It was in the paper summarized above, the address at Dundee, as Smith would later boast and as Malcolm Bowden and Ronald Millar and Chapter 2 of this inquest remind us, that Grafton Elliot Smith predicted just such a being as Piltdown Man.




The discovery of Piltdown Man satisfied Smith's theory, but upset hopes for a consistent sequence. The humanlike Java pithecanthropine femur and jaw should have been found in association with the humanlike Sussex skull; and the apelike Java skull with the apelike Sussex jaw. Yet Piltdown Man's brain, which Smith estimated at 1,070 cc, and prominent prefrontal or neopallium region, in tandem with an ape jaw fit Smith's theory to a tee-for trouble.

A month before the Dawson-Woodward announcement to the Geological Society, Smith (on November 21, 1912) notified a colleague:


[226] I do not know whether you have heard that a very early (pre-Heidelberg, said to be Pliocene) skull has been found in England and 1 want to be able to compare the brain cast with your La Quina cast next week.


How often Smith visited the pit no one knows, though it is known that on one occasion his student Davidson Black found a fragment of rhinoceros tooth. Smith lived in Manchester, 250 miles from Piltdown, and did make a couple of visits in 1917. A few secret visits would have been enough for planting, and of course he would have known all about chemical staining and index fossils. But he certainly lacked the high degree of incompetence required to do the anatomical forgery. He also lacked a credible motive.

Smith's contribution to the creature was not in finding fossils, but in analyzing cranium and brain. He did so in August 1913 and then constructed a brain-cast, producing a replica of Eoanthropus's big (but not too big) brain. The first of his twenty-year barrage of notes, articles, and books on Piltdown Man, entitled "Preliminary Report on the Cranial Cast," appeared in the 1913 Quarterly Journal of the Geological Society. Here Smith complimented the Piltdown brain as being the most primitive and simian ever recorded, a fit companion for that fetching ape jaw. While skeptical anthropologists stressed the humanness of the brain lurking in that cranium, and the apeness of the jaw bone, Smith chose to stress the apeness of the brain and the humanness of the jaw bone, repeatedly, over twenty years.

In actual number of pages, Arthur Keith wrote more on Piltdown Man than anyone else; Smith wrote more papers than anyone else, many of those during his debate with Keith over the proper reconstruction of the skull. Smith's theory would accommodate better a brain of about 1,000 cc than Keith's bigger-brained reconstruction. Smith upheld the Woodward-Barlow model, which pleased Dawson no end.

The cranial cast article was followed by a note in Nature (October 2, 1913), "The Piltdown Skull." Though his full report was in process, he wanted to discuss the skull right away because of "present widespread misunderstandings" about Dawson's great discovery. Dawn Man is a primitive and generalized type, with some features like those of an ape, others more like those of a human being's than are the features of the Neanderthalers. It would be proper to fit out Piltdown Man's jaw with a set of large canines (Teilhard had found the canine four weeks earlier). Just as a young child uses his teeth to snap at a disagreeable parent, so in the dawn of human existence, primitive people used their teeth for [227] offensive purposes long before the brain had crossed the line.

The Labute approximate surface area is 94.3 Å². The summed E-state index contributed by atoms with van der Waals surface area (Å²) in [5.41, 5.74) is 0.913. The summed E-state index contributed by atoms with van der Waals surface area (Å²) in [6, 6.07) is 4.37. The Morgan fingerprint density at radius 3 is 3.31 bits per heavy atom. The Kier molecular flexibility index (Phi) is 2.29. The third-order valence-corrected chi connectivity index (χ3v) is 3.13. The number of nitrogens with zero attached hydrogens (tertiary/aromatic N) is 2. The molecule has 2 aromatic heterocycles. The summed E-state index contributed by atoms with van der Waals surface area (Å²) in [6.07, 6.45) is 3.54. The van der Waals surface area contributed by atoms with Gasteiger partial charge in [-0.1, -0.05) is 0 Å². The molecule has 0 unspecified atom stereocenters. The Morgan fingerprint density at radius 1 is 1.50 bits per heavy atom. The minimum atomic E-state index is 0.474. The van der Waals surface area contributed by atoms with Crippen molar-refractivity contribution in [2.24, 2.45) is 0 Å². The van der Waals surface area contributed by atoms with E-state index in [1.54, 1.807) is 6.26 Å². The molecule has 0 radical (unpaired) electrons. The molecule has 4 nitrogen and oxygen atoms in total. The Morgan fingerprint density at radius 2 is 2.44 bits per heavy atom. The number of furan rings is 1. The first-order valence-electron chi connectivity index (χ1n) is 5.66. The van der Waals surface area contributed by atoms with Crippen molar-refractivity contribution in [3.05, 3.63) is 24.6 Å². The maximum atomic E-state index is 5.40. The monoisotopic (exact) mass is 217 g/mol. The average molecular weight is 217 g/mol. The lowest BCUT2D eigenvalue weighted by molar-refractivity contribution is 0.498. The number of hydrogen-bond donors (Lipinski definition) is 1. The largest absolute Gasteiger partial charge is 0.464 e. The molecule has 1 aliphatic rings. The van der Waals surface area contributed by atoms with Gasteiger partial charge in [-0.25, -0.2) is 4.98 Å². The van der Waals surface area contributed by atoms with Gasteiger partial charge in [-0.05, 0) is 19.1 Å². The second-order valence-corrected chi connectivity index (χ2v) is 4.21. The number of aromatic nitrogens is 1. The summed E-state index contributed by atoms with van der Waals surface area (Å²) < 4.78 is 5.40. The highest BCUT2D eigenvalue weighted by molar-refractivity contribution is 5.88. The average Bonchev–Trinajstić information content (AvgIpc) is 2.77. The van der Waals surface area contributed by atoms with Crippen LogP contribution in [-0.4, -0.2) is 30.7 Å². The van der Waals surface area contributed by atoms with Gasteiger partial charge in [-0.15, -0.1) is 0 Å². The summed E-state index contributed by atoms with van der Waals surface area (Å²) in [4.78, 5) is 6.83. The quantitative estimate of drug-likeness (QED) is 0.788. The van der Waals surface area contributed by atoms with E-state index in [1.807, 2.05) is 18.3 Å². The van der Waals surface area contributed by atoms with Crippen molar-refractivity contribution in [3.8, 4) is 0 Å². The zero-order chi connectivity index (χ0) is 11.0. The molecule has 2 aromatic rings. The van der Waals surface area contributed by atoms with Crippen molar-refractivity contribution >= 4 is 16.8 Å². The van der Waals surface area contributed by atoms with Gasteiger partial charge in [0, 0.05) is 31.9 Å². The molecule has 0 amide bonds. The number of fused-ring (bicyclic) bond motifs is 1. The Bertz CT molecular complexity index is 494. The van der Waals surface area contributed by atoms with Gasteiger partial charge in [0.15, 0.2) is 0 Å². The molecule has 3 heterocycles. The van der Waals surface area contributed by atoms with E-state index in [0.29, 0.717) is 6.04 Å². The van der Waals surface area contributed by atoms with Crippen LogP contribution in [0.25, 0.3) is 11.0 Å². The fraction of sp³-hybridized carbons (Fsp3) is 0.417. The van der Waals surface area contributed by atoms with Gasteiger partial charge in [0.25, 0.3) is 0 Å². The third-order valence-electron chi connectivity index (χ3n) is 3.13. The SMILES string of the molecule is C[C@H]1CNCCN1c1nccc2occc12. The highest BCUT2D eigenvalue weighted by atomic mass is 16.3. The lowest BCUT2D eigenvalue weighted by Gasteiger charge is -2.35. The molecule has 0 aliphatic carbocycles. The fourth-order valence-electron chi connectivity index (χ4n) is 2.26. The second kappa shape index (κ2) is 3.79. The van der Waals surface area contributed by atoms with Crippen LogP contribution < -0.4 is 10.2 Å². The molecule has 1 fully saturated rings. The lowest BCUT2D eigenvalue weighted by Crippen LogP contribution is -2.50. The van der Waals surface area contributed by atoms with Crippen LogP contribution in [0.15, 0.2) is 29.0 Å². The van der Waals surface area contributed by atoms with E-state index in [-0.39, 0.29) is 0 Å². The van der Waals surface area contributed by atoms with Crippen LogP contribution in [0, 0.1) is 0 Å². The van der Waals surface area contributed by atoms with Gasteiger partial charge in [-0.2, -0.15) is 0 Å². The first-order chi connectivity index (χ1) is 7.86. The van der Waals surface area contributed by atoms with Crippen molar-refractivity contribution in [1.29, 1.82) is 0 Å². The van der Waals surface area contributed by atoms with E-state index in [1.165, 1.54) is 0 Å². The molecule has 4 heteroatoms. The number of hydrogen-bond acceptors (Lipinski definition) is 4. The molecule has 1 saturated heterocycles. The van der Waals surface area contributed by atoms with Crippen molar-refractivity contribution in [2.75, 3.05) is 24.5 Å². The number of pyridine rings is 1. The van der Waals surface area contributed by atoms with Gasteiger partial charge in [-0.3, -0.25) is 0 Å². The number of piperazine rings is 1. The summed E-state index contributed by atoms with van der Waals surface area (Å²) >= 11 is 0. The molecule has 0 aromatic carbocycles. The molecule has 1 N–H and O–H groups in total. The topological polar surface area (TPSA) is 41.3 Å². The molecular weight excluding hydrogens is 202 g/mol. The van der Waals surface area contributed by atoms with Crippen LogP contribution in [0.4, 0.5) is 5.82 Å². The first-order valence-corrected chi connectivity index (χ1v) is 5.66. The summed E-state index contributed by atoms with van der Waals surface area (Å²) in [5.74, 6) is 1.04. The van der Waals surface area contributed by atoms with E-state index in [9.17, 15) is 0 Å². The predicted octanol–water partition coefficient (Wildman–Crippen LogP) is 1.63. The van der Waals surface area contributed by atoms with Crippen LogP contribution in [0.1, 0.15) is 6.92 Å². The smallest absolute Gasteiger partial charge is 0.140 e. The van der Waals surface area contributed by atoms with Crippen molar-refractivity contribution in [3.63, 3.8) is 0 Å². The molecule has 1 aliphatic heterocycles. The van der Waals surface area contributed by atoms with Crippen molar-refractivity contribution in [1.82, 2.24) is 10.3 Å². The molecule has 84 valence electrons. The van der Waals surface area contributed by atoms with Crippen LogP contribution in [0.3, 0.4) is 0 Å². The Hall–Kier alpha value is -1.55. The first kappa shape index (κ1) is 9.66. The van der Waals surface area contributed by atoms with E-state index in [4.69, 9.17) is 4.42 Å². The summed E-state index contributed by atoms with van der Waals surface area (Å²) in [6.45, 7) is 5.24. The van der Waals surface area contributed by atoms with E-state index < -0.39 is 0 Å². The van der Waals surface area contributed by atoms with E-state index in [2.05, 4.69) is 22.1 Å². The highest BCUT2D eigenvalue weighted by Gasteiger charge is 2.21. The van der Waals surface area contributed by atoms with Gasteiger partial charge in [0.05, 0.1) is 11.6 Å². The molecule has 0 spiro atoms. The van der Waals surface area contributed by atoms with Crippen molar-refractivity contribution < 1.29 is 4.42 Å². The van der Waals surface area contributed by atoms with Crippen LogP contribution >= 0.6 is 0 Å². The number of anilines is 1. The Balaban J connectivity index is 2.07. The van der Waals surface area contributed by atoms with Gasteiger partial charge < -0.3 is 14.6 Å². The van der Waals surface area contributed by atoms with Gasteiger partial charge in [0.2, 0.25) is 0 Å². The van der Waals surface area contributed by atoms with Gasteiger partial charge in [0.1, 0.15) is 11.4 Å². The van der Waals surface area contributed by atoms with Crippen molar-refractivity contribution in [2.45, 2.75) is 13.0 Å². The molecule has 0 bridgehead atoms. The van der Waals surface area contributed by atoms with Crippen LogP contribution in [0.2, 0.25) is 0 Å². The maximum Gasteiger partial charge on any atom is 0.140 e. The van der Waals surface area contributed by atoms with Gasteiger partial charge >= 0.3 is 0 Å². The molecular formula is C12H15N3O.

The next few weeks saw more articles in Nature, in Man, in other periodicals, lectures to the Literary and Philosophical Society of Manchester, to the Royal Society, and elsewhere. Smith used Pycraft as a weapon, as Sollas did, to attack that American barbarian, Gerrit Miller. In 1924, Piltdown appears in Smith's Evolution of Man; in the second edition, 1927, the space increased from the original four pages to fourteen. Smith was tenacious. Far from loosening his adherence to Piltdown Man, the newly dug up hominids, the pithecanthropines and australopithecines, tightened it.




The last stories of our inquest relate the way in which a skull found in Australia was taken as confirmation of fossils found in England; and the way in which historians have used this skull to incriminate Grafton Elliot Smith. In reality, the skull confirms neither Piltdown Man's authenticity nor Smith's criminality.

Eighteen eighty-six was a wet year in Australia. A farmhand, Australian counterpart of Venus Hargreaves and Alfred Thorpe, laboring in the region of Talgai, spotted a cranium peeping out at him in a gully washed by the rains. He copped it, and it eventually ended up in the hands of a New South Wales auctioneer, Earnest H. K. Crawford. The relic consisted of a thick-boned human skull and jaw with large teeth, the largest human teeth ever found in a fossil. Hoping he was on to a good thing, Crawford offered it for sale to the Australian Museum and to the British Museum of Natural History.